How Prolonged Sitting Can Harm Your Health

Whether you’re sitting at work, at school, or live a sedentary lifestyle, research has shown that sitting for extended amounts of time has been linked to a number of health concerns, including obesity, high blood pressure, high cholesterol, and high blood sugar levels. According to a series of studies, those who sat for longer than 8 hours per day without any kind of physical activity were at as high a risk of dying compared to those who died from obesity and smoking-related illness (such as lung cancer.) Data from that same study, however, also showed that getting as little as 60 minutes of moderate exercise per day actually countered the effects of prolonged sitting and improved health. In addition to some of the aforementioned health concerns, which can be quite serious, too much sitting can also have an impact on your back and posture.

If you’re someone who does happen to sit for long periods of time, Dr. Ali Ghahary, a family physician at Brentwood Medical Clinic in Burnaby, says that you should get up and move around as much as possible. If you are able, you should take a break from sitting at least every 30 to 60 minutes. Some offices may also be able to accommodate their staff by allowing use of standing desks. If you have a business meeting to attend, recommend that it be held while going for a walk instead of sitting in a conference room. At home, instead of sitting while watching television or talking on the phone, stand while doing so. If you have an at-home gym, position things like bikes and treadmills in front of your television…this wat you can still watch your favourite shows and be in motion at the same time. Physical activity such as this can work wonders; it can help maintain muscle tone and improve mobility.

As mentioned, sitting can also have an impact on your back…so if you suffer from a sore, stiff back after a long day at work or school, your chair/sitting is likely the reason why. The reason your back might hurt after sitting is because sitting puts quite a bit of pressure on your spine as opposed to standing. When we sit, the disks in our back, which are meant to expand and contract as we move, actually become compressed. Over time, these disks will eventually lose their flexibility, which can also then increase the risk of developing herniated disks. The back isn’t the only part of your body that can be affected, either. Your neck and shoulders can, too. Because it’s not uncommon to hold your neck and/or head forward while sitting doing computer work, this can lead to the cervical vertebrae becoming strained, thus causing the neck and shoulders to become sore. Sometimes this pain can even become permanent. Muscle degeneration can also occur due to prolonged sitting, and you may notice this in the hips especially. Prolonged sitting can cause the hips to become tight, as well as reduce your range of motion in the hips. Decreased hip mobility is also the leading cause of falls in individuals who are elderly, leading to hospitalization.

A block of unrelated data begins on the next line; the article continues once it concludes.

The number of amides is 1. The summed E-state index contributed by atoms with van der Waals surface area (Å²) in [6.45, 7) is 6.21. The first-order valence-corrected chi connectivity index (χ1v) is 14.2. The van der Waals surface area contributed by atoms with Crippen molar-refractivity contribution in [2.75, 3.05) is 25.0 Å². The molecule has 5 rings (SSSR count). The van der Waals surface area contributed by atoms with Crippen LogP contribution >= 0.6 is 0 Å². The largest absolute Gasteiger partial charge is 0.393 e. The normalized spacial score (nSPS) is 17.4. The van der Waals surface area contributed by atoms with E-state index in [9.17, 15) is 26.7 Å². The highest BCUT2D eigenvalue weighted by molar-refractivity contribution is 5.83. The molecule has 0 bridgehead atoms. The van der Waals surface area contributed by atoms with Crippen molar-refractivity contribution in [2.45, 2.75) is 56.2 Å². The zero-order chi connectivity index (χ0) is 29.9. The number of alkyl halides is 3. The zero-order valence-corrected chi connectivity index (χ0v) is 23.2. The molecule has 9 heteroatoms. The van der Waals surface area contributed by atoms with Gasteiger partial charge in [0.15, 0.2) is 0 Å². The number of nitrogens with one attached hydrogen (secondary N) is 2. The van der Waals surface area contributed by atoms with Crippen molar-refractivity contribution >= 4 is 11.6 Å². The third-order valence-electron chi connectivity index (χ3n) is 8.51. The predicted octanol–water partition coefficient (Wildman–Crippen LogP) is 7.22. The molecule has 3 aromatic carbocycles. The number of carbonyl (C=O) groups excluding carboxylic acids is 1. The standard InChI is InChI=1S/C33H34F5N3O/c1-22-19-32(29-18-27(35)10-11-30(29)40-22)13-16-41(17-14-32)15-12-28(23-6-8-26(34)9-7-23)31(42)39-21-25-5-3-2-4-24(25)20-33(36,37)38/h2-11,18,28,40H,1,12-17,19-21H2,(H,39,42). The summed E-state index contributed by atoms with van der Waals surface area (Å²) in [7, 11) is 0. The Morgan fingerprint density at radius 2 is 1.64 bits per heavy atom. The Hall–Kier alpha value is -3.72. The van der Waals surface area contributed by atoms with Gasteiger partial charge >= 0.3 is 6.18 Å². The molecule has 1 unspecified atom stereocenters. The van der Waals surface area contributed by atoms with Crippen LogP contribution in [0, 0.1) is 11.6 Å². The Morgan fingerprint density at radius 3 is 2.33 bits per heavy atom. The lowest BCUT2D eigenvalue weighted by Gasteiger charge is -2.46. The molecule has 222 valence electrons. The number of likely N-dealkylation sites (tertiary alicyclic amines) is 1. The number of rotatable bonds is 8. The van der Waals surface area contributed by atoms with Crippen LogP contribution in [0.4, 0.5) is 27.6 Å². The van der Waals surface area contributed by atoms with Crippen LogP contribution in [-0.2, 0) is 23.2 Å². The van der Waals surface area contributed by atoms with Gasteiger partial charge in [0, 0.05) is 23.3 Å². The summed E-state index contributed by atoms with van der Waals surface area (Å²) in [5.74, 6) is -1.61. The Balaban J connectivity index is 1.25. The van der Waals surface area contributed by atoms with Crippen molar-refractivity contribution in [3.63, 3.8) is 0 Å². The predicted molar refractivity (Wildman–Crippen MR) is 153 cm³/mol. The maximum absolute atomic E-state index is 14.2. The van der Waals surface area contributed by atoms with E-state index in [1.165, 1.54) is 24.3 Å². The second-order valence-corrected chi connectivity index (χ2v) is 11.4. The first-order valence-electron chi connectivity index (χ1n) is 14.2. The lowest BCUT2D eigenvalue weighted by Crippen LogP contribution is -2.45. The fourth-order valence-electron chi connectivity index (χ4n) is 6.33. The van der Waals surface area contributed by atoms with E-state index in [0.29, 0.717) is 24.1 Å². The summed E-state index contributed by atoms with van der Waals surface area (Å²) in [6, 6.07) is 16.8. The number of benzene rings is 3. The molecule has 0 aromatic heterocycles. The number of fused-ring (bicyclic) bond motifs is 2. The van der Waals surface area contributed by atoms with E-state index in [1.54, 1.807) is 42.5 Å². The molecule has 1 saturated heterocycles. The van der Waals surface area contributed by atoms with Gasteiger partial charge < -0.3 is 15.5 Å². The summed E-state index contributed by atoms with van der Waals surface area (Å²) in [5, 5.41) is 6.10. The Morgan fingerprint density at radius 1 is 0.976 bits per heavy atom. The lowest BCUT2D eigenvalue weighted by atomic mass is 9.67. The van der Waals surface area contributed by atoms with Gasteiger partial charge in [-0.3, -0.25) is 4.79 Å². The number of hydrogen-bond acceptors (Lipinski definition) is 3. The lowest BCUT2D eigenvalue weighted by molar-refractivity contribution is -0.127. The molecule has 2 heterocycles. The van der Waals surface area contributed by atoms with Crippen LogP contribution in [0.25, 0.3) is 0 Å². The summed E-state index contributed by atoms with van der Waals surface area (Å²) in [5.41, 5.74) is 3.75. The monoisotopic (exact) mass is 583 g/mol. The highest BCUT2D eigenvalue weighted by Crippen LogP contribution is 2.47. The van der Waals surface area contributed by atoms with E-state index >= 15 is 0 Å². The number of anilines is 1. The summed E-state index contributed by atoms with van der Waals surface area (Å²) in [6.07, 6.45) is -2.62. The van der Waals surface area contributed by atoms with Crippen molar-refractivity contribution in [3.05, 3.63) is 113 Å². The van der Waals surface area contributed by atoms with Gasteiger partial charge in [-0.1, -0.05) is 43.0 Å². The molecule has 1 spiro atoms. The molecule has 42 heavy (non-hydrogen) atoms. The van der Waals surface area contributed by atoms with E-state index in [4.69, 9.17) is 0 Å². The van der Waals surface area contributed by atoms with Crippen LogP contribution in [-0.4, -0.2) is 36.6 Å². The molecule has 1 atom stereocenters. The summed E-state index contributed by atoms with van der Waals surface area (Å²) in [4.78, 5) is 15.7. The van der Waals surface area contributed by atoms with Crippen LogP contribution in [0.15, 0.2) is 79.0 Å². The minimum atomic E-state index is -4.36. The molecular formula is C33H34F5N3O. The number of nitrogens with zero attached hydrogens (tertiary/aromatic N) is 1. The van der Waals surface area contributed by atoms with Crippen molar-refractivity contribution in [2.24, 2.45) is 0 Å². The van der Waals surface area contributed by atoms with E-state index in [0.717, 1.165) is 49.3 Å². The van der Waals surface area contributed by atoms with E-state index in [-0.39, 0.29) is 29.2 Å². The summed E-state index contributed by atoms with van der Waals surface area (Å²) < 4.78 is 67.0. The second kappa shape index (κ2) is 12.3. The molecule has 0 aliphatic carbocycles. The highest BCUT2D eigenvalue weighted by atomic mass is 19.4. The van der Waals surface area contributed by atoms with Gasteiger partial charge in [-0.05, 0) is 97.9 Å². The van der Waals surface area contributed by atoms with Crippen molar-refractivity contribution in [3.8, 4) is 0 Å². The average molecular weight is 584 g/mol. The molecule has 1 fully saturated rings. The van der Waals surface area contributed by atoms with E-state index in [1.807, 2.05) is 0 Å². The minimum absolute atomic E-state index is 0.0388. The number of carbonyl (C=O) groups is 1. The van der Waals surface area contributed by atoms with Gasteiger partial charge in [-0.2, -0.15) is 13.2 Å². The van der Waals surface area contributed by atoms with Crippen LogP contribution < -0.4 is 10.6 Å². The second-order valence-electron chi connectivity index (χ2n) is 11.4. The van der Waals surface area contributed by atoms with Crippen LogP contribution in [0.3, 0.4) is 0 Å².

As if all of that wasn’t bad enough, sitting also equals poor leg circulation. This can cause swelling, which is typically reduced by keeping your legs and feet elevated and by applying ice to the swollen areas. However, prolonged sitting can also lead to a condition known as DVT (Deep Vein Thrombosis.) DVT is the development of blood clots in the legs; and, if left untreated, can be deadly.